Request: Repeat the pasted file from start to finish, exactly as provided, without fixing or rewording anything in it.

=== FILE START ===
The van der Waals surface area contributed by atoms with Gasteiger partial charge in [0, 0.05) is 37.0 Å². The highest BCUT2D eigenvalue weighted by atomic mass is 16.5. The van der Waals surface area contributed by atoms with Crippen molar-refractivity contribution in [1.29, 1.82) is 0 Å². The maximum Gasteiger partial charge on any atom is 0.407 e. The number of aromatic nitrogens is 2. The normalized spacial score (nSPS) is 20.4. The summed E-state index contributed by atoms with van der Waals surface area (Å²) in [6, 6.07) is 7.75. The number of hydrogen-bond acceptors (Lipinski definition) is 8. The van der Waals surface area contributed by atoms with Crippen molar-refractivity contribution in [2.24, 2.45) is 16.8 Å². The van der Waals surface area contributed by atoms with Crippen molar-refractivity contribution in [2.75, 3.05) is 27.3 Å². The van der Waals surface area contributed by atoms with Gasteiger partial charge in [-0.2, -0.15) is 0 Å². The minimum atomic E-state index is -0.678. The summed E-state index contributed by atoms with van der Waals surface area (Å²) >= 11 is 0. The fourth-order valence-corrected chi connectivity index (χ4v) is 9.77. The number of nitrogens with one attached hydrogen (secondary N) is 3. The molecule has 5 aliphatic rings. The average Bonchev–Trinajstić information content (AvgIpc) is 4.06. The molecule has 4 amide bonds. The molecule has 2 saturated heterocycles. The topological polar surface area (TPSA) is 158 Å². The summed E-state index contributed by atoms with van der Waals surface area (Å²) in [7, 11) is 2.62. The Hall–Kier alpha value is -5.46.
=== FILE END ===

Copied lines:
The van der Waals surface area contributed by atoms with Gasteiger partial charge in [0, 0.05) is 37.0 Å². The highest BCUT2D eigenvalue weighted by atomic mass is 16.5. The van der Waals surface area contributed by atoms with Crippen molar-refractivity contribution in [1.29, 1.82) is 0 Å². The maximum Gasteiger partial charge on any atom is 0.407 e. The number of aromatic nitrogens is 2. The normalized spacial score (nSPS) is 20.4. The summed E-state index contributed by atoms with van der Waals surface area (Å²) in [6, 6.07) is 7.75. The number of hydrogen-bond acceptors (Lipinski definition) is 8. The van der Waals surface area contributed by atoms with Crippen molar-refractivity contribution in [2.24, 2.45) is 16.8 Å². The van der Waals surface area contributed by atoms with Crippen molar-refractivity contribution in [2.75, 3.05) is 27.3 Å². The van der Waals surface area contributed by atoms with Gasteiger partial charge in [-0.2, -0.15) is 0 Å². The minimum atomic E-state index is -0.678. The summed E-state index contributed by atoms with van der Waals surface area (Å²) >= 11 is 0. The fourth-order valence-corrected chi connectivity index (χ4v) is 9.77. The number of nitrogens with one attached hydrogen (secondary N) is 3. The molecule has 5 aliphatic rings. The average Bonchev–Trinajstić information content (AvgIpc) is 4.06. The molecule has 4 amide bonds. The molecule has 2 saturated heterocycles. The topological polar surface area (TPSA) is 158 Å². The summed E-state index contributed by atoms with van der Waals surface area (Å²) in [7, 11) is 2.62. The Hall–Kier alpha value is -5.46.